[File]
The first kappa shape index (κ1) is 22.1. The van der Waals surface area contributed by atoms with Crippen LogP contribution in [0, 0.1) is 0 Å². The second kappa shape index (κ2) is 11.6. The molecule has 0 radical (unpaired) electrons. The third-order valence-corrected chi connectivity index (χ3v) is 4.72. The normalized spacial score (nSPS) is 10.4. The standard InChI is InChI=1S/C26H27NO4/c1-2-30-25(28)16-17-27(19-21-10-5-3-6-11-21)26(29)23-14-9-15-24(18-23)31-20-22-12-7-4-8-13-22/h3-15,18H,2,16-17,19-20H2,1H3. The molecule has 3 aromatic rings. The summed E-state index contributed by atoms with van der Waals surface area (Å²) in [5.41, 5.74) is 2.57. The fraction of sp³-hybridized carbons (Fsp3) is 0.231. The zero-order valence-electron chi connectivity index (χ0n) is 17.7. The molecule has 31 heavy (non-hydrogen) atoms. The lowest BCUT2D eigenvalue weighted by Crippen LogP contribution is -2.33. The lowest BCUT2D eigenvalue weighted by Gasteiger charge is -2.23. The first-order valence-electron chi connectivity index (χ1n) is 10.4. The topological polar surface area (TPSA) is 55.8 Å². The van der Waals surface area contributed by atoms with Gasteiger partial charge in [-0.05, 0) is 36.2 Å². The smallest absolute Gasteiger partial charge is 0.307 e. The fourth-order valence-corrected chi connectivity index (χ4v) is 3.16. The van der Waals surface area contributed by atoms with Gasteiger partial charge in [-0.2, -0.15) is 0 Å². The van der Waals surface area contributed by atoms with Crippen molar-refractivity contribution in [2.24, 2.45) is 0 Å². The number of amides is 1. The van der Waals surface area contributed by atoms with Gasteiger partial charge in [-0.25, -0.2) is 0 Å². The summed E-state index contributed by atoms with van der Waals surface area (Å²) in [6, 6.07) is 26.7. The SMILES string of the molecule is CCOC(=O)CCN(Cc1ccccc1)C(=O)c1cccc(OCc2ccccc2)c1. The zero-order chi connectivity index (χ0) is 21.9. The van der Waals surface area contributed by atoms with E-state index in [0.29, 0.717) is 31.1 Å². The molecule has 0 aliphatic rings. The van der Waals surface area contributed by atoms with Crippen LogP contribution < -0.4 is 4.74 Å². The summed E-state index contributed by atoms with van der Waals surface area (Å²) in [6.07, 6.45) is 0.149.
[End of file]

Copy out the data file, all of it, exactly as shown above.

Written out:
The first kappa shape index (κ1) is 22.1. The van der Waals surface area contributed by atoms with Crippen LogP contribution in [0, 0.1) is 0 Å². The second kappa shape index (κ2) is 11.6. The molecule has 0 radical (unpaired) electrons. The third-order valence-corrected chi connectivity index (χ3v) is 4.72. The normalized spacial score (nSPS) is 10.4. The standard InChI is InChI=1S/C26H27NO4/c1-2-30-25(28)16-17-27(19-21-10-5-3-6-11-21)26(29)23-14-9-15-24(18-23)31-20-22-12-7-4-8-13-22/h3-15,18H,2,16-17,19-20H2,1H3. The molecule has 3 aromatic rings. The summed E-state index contributed by atoms with van der Waals surface area (Å²) in [5.41, 5.74) is 2.57. The fraction of sp³-hybridized carbons (Fsp3) is 0.231. The zero-order valence-electron chi connectivity index (χ0n) is 17.7. The molecule has 31 heavy (non-hydrogen) atoms. The lowest BCUT2D eigenvalue weighted by Crippen LogP contribution is -2.33. The lowest BCUT2D eigenvalue weighted by Gasteiger charge is -2.23. The first-order valence-electron chi connectivity index (χ1n) is 10.4. The topological polar surface area (TPSA) is 55.8 Å². The van der Waals surface area contributed by atoms with Gasteiger partial charge in [-0.05, 0) is 36.2 Å². The smallest absolute Gasteiger partial charge is 0.307 e. The fourth-order valence-corrected chi connectivity index (χ4v) is 3.16. The van der Waals surface area contributed by atoms with Gasteiger partial charge in [-0.2, -0.15) is 0 Å². The van der Waals surface area contributed by atoms with Crippen molar-refractivity contribution in [2.24, 2.45) is 0 Å². The number of amides is 1. The van der Waals surface area contributed by atoms with Gasteiger partial charge in [-0.25, -0.2) is 0 Å². The summed E-state index contributed by atoms with van der Waals surface area (Å²) in [6, 6.07) is 26.7. The SMILES string of the molecule is CCOC(=O)CCN(Cc1ccccc1)C(=O)c1cccc(OCc2ccccc2)c1. The zero-order chi connectivity index (χ0) is 21.9. The van der Waals surface area contributed by atoms with E-state index in [0.29, 0.717) is 31.1 Å². The molecule has 0 aliphatic rings. The van der Waals surface area contributed by atoms with Crippen LogP contribution < -0.4 is 4.74 Å². The summed E-state index contributed by atoms with van der Waals surface area (Å²) in [6.07, 6.45) is 0.149.